Interview with Hank Shaw

James Beard nominated food writer, Hank Shaw, is coming to Toronto this weekend on his international book tour for his book “Hunt Gather Cook”. He’ll be doing a cooking demo at the Brickworks tomorrow, attending Foodstock on Sunday and doing an interview and book signing at the Drake on Monday night. As he drives across the USA on his way to our fair city he found the time to make a pit stop and answer a few questions.


1. You worked as a fisherman, then a line cook, then a journalist. How did you get into hunting/foraging/fishing your own food and blogging about it?

Ooh, long story! I’ve foraged and fished my whole life — it was part of our family’s culture, and my mom taught me how to fish. Hunting I did not do until much later, when I was 32. I started hunting because I felt like it completed a circle of sorts: Plants, Fish, Meat. That’s why I structured my book that way. I started the blog Hunter Angler Gardener Cook in 2007, when I was still a full-time political reporter in California. I did it because politics was getting uglier and I needed an outlet to keep myself sane. Over time, politics got nastier, and so I spent more and more time with the website, and with catering and freelance food writing. Last year I cut the cord and went out solo.

2. What are some of your favourite wild ingredients? What are some duds flavourwise?

God, there are so many great ingredients out there. Not really a fair question! But off the top of my head I’d say ruffed grouse, woodcock, California white seabass, porcini mushrooms, pintail ducks, specklebelly geese, doves, Dungeness crabs, highbush cranberries…

Duds? Toyon berries are pretty blah; they live in California. Snails. They’re OK, but I can pass on them. Walleye kinda bores me. I prefer strongly flavored foods.

3. Is this your first visit to Canada? if yes, What do you expect to find culinarily?

It’ll be my first visit to a town in Canada; I’ve hunted ducks and geese outside the little town of St. Ambroise in Manitoba with a group called Silverback Lodge twice. Foodwise, I have no idea what to expect, but Toronto has a great reputation as an eater’s city. I’m looking forward to checking out Keriwa Cafe, Parts & Labour, Cowbell and Enoteca Sociale while I’m here.

4. We just celebrated our Thanksgiving here, what are some dishes you like to cook for American Thanksgiving?

I keep it simple and traditional. Some meals are not meant to be messed with, and Thanksgiving is one of them. So I do the usual: mashed potatoes, turkey, chestnut dressing, greens, maybe roast squash and definitely pecan pie — although my girfriends’ mother usually makes that.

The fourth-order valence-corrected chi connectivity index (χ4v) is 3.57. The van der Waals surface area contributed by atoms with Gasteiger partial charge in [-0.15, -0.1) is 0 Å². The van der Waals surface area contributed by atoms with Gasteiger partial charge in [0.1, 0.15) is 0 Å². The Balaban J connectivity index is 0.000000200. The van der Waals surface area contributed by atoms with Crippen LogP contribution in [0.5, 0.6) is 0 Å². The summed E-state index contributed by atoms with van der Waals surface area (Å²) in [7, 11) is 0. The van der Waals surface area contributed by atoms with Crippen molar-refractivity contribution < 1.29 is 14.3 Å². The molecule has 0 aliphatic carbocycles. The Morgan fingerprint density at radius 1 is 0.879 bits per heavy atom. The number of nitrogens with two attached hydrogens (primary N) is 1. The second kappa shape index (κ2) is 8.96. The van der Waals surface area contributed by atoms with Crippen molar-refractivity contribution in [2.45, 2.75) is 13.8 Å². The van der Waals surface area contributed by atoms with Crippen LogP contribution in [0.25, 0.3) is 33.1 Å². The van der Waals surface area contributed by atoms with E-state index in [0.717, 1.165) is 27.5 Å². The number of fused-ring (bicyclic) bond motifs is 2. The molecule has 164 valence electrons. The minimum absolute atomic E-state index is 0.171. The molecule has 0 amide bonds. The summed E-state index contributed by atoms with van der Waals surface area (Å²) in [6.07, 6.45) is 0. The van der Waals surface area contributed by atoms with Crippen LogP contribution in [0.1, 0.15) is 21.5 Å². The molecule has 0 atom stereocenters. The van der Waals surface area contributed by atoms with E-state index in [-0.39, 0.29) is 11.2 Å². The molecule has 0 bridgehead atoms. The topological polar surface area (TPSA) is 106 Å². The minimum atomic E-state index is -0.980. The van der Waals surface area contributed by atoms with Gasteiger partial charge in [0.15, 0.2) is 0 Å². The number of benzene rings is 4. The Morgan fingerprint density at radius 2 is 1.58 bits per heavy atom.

5. What are some highlights we can expect to find in your new book?

Depends on what you are looking for. Hunt Gather Cook is part wild food primer, part cookbook and part memoir. If you are an angler or hunter, you can expect to see recipes you’ve never seen before, as well as some tips and tricks you might not know. If you are a forager, you will find some plants unfamiliar to you — but since I’ve lived in the upper Midwest, many of the same plants I foraged for in Minnesota and Wisconsin will also be in Ontario.

My favorite chapters are the ones on “misfit” fish — I love the unloved when it comes to food — as well as the wild boar chapter, which has a lot of basic charcuterie in it. I do a lot of meat curing, and this was my chance to put down on paper some of the tricks I’d learned over the years.

6. What are your plans for your time in Toronto?
I will be doing a book signing and cooking demo at the Evergreen Brick Works on Saturday, Oct. 15, starting at 1 pm — I plan on doing some cooking with Great Lakes fish, local rabbit and wild produce. I want to talk about my cooking philosophy, which is founded on the idea that what lives together will go together on the plate. Simple choices, such as flours, fats, acids and sweeteners can all hone a regional individuality to an otherwise standard dish. If I were in the Arizona desert, I’d use prickly pear syrup and mesquite flour in my morning pancakes. Here in Canada I might add some acorn flour to the pancakes. All of my favorite dishes speak heavily of time and place, and I want to help people achieve that in their own neighborhoods, with their own ingredients.
I will be attending Foodstock on Sunday and on Monday night I will, as you know, be your guest at the Drake Hotel for an 86’d event. You can expect to see some wild food there as well. I’ll have some smoked lake fish donated by Hooked Inc that Chef Anthony Rose will transform into canapes for the event.

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